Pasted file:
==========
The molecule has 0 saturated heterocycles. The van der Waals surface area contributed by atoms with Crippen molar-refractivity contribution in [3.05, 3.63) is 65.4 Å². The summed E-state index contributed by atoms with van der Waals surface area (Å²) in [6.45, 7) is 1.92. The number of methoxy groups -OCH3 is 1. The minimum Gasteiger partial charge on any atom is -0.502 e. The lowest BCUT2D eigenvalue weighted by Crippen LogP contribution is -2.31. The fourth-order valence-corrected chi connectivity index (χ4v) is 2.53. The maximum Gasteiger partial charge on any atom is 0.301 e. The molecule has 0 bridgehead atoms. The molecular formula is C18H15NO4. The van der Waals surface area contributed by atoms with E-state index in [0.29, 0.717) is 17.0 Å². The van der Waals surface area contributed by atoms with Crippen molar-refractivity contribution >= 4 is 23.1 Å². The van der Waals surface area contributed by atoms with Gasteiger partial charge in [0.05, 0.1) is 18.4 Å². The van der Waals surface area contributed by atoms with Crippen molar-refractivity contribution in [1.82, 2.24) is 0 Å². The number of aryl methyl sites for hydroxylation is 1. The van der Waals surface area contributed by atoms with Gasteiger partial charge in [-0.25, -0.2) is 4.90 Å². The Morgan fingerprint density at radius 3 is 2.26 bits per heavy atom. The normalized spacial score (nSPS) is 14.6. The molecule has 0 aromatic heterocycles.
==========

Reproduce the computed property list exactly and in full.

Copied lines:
The molecule has 0 saturated heterocycles. The van der Waals surface area contributed by atoms with Crippen molar-refractivity contribution in [3.05, 3.63) is 65.4 Å². The summed E-state index contributed by atoms with van der Waals surface area (Å²) in [6.45, 7) is 1.92. The number of methoxy groups -OCH3 is 1. The minimum Gasteiger partial charge on any atom is -0.502 e. The lowest BCUT2D eigenvalue weighted by Crippen LogP contribution is -2.31. The fourth-order valence-corrected chi connectivity index (χ4v) is 2.53. The maximum Gasteiger partial charge on any atom is 0.301 e. The molecule has 0 bridgehead atoms. The molecular formula is C18H15NO4. The van der Waals surface area contributed by atoms with E-state index in [0.29, 0.717) is 17.0 Å². The van der Waals surface area contributed by atoms with Crippen molar-refractivity contribution >= 4 is 23.1 Å². The van der Waals surface area contributed by atoms with Gasteiger partial charge in [0.05, 0.1) is 18.4 Å². The van der Waals surface area contributed by atoms with Crippen molar-refractivity contribution in [1.82, 2.24) is 0 Å². The number of aryl methyl sites for hydroxylation is 1. The van der Waals surface area contributed by atoms with Gasteiger partial charge in [-0.25, -0.2) is 4.90 Å². The Morgan fingerprint density at radius 3 is 2.26 bits per heavy atom. The normalized spacial score (nSPS) is 14.6. The molecule has 0 aromatic heterocycles.